With a new green initiative as part of the Obama administration’s plan for sustainable energy, wind power looks like a breath of fresh air. However, a new study, released last week by regional transmission organizations, says it could cost $50 billion to $80 billion to upgrade the electrical transmission grid to accommodate wind power, according to the Times Picayune. Those figures are the cost of adding up to 15,000 miles of new extra-high-voltage lines to the regional power grid east of the Rocky Mountains. That figure does not cover the $700 billion cost of building wind farms. Currently the Southwest Power Pool, which handles transmission issues for utilities in Louisiana and nearby states, has not had an application from wind harvesting businesses in Louisiana.
Despite the cost, wind entrepreneur Herman J. Schellstede, CEO of Wind Energy System Technologies, in New Iberia, has been pushing to build wind farms offshore in Louisiana for years. New Orleans utility company Entergy, however, according to the TP, thinks Schellstede is tilting at windmills.
Entergy Corp. does not think offshore wind power is promising because turbines would require laying underwater transmission lines and the windmills could be destroyed by hurricanes.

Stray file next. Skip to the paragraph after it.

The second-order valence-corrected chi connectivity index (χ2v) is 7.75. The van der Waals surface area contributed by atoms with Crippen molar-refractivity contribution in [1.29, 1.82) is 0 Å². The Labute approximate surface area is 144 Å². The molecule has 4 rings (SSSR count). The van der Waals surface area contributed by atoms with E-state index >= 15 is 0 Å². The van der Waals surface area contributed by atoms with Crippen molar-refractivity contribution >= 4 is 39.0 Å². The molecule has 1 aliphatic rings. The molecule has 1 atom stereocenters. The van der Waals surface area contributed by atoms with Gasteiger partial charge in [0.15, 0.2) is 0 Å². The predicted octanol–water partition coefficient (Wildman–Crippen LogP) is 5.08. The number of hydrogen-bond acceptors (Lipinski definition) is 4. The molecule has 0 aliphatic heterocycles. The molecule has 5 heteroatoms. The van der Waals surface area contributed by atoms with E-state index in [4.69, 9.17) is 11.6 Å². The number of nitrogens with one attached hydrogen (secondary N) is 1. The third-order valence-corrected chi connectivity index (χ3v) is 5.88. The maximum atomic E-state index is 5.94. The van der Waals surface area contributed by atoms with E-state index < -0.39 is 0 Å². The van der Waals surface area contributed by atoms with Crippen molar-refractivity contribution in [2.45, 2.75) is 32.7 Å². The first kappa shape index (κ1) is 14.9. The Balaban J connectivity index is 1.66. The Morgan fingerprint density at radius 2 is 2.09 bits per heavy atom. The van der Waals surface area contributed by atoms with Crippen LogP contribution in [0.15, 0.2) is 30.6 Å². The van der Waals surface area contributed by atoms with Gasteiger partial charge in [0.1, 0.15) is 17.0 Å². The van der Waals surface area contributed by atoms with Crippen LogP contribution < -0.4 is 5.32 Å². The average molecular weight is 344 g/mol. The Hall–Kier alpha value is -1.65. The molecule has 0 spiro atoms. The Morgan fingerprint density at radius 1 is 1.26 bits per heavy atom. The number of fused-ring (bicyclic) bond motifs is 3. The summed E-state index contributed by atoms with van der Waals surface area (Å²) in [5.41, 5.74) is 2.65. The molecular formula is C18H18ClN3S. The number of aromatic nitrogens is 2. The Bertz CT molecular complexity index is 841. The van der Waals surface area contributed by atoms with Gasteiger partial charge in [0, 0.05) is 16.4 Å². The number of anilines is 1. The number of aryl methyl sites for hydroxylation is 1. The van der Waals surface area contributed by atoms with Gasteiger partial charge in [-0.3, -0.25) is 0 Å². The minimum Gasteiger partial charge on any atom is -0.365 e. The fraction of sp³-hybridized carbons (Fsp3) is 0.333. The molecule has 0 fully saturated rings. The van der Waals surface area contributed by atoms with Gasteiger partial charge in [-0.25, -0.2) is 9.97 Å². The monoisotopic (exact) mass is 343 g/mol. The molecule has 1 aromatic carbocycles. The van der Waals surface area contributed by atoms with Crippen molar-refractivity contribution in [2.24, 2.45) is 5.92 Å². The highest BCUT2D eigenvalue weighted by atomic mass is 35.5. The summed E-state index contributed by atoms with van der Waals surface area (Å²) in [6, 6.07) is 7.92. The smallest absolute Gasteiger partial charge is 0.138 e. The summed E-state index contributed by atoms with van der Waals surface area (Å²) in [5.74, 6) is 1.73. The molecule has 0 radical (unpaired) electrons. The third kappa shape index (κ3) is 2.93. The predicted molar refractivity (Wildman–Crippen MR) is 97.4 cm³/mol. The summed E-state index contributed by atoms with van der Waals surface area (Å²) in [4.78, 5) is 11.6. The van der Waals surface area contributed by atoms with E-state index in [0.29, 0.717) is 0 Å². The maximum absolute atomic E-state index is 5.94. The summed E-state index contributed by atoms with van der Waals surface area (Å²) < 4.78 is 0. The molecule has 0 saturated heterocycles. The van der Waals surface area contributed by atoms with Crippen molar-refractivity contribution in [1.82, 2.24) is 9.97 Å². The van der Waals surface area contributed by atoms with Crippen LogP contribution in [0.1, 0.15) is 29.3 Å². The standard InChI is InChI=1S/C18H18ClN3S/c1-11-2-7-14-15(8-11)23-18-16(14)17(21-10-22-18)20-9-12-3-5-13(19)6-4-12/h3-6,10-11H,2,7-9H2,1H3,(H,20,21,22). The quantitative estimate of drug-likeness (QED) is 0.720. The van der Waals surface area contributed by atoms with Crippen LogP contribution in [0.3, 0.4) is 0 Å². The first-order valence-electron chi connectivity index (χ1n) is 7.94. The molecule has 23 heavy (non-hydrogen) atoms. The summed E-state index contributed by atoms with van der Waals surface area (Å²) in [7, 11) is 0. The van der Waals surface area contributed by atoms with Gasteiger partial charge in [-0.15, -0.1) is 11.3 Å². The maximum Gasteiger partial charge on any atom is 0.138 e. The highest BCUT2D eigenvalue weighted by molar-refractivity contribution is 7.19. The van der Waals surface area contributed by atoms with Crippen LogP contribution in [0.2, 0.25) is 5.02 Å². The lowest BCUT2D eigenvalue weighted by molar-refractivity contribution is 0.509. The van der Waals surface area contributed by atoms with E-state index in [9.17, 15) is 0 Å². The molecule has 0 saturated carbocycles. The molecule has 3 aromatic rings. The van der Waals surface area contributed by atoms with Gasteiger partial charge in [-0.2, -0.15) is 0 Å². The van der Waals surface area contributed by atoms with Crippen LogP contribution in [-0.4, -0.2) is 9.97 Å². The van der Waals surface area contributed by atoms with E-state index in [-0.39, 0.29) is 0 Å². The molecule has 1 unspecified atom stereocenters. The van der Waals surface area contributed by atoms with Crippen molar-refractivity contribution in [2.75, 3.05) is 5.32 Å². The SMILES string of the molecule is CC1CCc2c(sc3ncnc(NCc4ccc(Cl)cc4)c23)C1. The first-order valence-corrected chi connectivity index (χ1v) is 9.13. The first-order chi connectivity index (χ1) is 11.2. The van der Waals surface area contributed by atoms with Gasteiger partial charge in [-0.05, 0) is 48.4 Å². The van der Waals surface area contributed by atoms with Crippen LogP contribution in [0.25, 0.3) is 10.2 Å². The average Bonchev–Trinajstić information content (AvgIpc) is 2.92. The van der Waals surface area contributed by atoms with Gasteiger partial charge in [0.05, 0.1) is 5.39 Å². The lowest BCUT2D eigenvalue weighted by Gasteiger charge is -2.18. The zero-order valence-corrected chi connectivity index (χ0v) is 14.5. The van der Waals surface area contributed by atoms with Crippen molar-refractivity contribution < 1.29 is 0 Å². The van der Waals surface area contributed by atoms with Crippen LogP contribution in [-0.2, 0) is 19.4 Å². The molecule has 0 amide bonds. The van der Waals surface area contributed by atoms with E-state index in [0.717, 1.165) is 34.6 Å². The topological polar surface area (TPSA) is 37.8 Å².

Herman J. Schellstede, chief executive of the New Iberia company Wind Energy System Technologies LLC, which plans to open a wind farm in early 2011 on a 11,355-acre lease seven miles off the coast of Galveston, Texas, says Entergy’s concerns are “ridiculous.”
After collecting 19 months of wind data, Schellstede said WEST will be ready to install its first turbine this spring. By the end of the year, he hopes to have orders for 62 platforms of turbines.
Schellstede, who was busy talking with investors at a wind conference in San Diego last week, said his company has filed two applications to build wind farms off the coast of Louisiana: one at Port Fouchon and one off of Venice. He hasn’t yet heard back from the state.
Is it a crime for citizens to photograph, video, or take notes of a police officer in the line of duty, or a right protected by the First Amendment of the U.S. Constitution? Locally, such activity, as witnessed recently, will at the very least result in a night spent behind bars.
David Calhoun and Elizabeth “EB” Brooks are the first two employees of Lafayette Central Park Inc., the nonprofit charged with turning Lafayette Consolidated Government’s 100-acre Johnston Street Horse Farm property into a passive public park. Calhoun was named executive director, and Brooks is director of planning and design.
Episcopal School of Acadiana’s Dr. Joshua Caffery, chair of the school’s English Department, is headed to Washington, D.C., and the Library of Congress as the latest winner of the Alan Lomax Fellowship in Folklife Studies.